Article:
As reported in the Boston Globe, more American cities are taking the attitude that their city traffic flows well without the intervention of pedestrians touching the walk/don’t walk push button. Imagine-remember all those times you were visiting New York, Seattle and London and thought that merely pressing the pedestrian walk button somehow gave you unbridled priority over vehicular traffic? Um, no. Those cities have already decided their light cycles on many major streets.
Even those wonderful Belisha beacons (as in the photo above) are being retired in Great Britain. They are named after Leslie Hore-Belisha the British Minister of Transport that first installed these lights in 1934.
But back to Boston. In Boston “the city sets most traffic signals, particularly during the hectic daytime hours, to a schedule that gives people on foot a chance to cross at regular intervals, while ensuring that drivers get their turn, too.” And thinking that walkers are understandably dismayed at hitting fake “placebo” buttons to cross the street, “Boston officials say the setting is actually aimed at making life easier for walkers by eliminating the need to push a button at all.”
Because of heavy traffic volume in many downtown cores pedestrian crossing time is just incorporated in the intersection timing. “A lot of these intersections were at some point designed more for motor vehicle movements, and later on cities said, ‘Oh, we want to make this more for pedestrians,’ ” said Alex Engel, of the National Association of City Transportation Officials.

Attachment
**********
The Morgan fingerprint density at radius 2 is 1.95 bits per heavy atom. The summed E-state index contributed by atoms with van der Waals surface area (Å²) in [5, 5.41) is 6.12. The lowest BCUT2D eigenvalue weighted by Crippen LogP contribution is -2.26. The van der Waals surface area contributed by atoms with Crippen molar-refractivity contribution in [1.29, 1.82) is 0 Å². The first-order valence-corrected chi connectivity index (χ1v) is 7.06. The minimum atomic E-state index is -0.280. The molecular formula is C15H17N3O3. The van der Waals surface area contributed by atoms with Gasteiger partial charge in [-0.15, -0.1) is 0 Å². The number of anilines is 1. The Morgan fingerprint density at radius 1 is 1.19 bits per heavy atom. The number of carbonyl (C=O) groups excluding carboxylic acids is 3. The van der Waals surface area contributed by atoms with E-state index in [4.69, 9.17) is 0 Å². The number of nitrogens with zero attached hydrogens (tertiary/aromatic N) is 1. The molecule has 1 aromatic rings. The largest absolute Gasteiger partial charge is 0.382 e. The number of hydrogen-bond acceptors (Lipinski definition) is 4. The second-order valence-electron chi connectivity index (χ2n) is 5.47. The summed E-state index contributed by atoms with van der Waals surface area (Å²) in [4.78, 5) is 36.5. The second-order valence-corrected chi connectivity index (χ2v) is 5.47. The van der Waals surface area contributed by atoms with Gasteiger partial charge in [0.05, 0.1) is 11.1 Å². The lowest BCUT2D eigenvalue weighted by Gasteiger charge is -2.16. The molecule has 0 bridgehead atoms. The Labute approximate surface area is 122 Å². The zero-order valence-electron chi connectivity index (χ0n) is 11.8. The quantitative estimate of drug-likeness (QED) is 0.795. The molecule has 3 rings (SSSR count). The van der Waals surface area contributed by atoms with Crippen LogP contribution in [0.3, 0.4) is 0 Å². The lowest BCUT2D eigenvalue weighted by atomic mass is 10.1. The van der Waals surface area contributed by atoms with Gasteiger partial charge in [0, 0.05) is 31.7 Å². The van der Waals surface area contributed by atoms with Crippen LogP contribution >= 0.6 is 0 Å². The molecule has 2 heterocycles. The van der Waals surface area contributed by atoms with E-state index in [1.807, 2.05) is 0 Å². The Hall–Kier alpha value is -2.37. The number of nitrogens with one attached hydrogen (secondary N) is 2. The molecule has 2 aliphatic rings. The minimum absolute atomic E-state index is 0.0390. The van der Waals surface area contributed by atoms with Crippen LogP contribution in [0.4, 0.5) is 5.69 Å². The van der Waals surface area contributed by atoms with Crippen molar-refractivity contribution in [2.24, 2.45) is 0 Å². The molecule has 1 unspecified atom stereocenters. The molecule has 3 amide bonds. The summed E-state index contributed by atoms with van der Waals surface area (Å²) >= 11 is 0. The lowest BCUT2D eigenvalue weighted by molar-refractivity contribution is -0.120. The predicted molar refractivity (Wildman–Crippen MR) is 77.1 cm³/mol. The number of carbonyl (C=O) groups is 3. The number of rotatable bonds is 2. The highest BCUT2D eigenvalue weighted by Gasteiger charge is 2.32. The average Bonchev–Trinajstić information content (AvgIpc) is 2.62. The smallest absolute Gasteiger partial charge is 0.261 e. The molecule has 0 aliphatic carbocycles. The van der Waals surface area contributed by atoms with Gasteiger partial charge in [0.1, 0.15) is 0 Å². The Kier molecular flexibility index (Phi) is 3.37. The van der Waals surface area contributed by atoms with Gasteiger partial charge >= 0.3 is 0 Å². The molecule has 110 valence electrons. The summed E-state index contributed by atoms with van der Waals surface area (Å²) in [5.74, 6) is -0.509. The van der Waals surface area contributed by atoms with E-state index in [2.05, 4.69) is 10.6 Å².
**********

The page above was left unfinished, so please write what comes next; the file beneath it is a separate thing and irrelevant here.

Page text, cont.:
Now many traffic lights are simply programmed assuming that pedestrians will be crossing on every cycle. It’s not necessarily a bad thing for walkers, and does slow down and pulse traffic on major streets. As Gina Fiandaca the commissioner of the Boston Transportation Department states “Ideally, the signal functions in such a way that you minimize the wait time for pedestrians, ” Surprisingly Ms. Fiandaca did not give a list of pedestrian intersections in Boston that are on this automatic light cycle.
New York City has removed hundreds of nonfunctioning pedestrian push buttons. It is an odd experience to be on a street without the button, but the cycle time and the walk time in New York City is fairly generous.
There’s also an interesting story about Winnipeg who was required to remove pedestrian activated buttons in response to a lawsuit undertaken by an advocacy group for visually impaired and disabled wheelchair users. The 2008 settlement meant that most pedestrian buttons downtown have been replaced with an audible message button. However buttons are still in use in other parts of the city.
But why keep pedestrian push buttons on traffic poles if they really don’t change the traffic cycle? As one Bostonian said “They’re there to calm the tourists.”